On Feb. 17, Struggle-La Lucha interviewed Clarence Thomas, a third-generation longshore worker, retired past secretary-treasurer of International Longshore and Warehouse Union (ILWU) Local 10 and author of “Mobilizing in Our Own Name: Million Worker March.” The book is about the struggles of ILWU Local 10, one of the most radical unions in the country and maybe the world. It is an anthology based on articles and interviews, photographs, and posters, with Thomas’ introductory analysis containing vital lessons for today’s labor movement.
Struggle-La Lucha: It’s great to be talking with you as Local 10 and the Oakland teachers, along with other labor and community activists, rally in Oscar Grant Plaza to stop the privatization of Howard Terminal and the closure of eleven Oakland schools.
Clarence Thomas: At present, the City Council of Oakland is voting to certify an Environmental Impact Report presented by John Fisher, owner of the Oakland A’s baseball team, in his quest to gentrify the Port of Oakland with a waterfront ballpark and development at Howard Terminal.
The Port of Oakland is the third busiest port on the West Coast, an economic engine for the entire region of northern California. ILWU Local 10 is the largest labor force at the Port of Oakland. It has a long militant labor history.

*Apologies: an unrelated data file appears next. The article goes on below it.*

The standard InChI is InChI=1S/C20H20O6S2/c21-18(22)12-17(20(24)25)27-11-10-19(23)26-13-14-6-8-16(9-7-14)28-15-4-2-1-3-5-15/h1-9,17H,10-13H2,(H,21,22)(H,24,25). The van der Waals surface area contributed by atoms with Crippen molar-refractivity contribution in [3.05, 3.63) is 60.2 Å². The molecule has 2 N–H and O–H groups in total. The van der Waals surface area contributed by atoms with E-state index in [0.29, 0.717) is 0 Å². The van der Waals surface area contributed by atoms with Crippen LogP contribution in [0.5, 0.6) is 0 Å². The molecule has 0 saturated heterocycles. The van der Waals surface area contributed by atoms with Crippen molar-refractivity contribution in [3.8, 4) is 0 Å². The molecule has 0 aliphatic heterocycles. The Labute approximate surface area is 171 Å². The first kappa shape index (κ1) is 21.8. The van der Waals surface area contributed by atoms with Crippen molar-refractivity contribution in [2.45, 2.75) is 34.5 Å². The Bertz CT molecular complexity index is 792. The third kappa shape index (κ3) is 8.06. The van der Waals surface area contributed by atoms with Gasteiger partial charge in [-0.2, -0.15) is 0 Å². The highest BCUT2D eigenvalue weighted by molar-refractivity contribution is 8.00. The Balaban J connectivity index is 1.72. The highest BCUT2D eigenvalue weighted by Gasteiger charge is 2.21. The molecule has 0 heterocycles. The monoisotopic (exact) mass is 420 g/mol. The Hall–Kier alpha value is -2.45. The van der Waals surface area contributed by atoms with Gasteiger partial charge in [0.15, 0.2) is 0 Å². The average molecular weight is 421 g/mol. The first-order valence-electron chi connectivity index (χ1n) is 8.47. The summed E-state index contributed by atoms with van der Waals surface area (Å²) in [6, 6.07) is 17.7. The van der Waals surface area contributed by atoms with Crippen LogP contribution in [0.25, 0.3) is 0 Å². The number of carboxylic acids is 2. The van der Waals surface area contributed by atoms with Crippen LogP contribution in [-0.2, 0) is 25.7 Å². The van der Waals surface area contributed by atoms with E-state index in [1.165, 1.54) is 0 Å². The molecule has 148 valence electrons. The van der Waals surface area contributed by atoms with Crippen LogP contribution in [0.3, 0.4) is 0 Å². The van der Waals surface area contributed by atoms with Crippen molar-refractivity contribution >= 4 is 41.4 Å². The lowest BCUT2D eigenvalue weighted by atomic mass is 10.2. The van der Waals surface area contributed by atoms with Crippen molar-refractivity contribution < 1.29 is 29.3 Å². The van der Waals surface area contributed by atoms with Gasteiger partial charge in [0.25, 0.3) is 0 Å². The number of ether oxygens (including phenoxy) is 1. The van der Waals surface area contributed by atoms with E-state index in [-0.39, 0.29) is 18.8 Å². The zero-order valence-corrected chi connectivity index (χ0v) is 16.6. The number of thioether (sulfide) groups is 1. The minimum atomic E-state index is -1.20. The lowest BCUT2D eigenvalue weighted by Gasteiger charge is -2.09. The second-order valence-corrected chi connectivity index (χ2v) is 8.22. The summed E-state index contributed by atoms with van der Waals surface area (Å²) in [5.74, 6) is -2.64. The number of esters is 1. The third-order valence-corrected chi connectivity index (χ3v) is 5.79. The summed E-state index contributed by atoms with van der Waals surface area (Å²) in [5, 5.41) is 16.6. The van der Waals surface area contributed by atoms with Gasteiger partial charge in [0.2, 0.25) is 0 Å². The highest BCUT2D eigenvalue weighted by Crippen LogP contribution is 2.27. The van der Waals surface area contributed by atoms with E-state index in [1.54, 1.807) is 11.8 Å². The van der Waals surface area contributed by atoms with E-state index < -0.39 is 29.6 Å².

SLL: Why is the history of the ILWU Local 10 so important in this struggle?
CT: In the 1934 San Francisco General Strike, dock workers led by the legendary union leader Harry Bridges won control of the hiring hall and ended discriminatory hiring practices, known as the “shape-up.” During the following years, ILWU Local 10 — with African American leadership — became internationally recognized as one of the most democratic and radical trade unions in the U.S.
SLL: I’ve heard Fisher’s project described as building an “amusement park on top of an assembly line.”
CT: Fisher wants to shut down Howard Terminal and replace it with a 35,000 seat ballpark; including 3,000 skybox condominiums for the wealthy, where you can watch a baseball game from your condo; a 400-room luxury hotel; and 1.8 million square feet of retail and commercial space.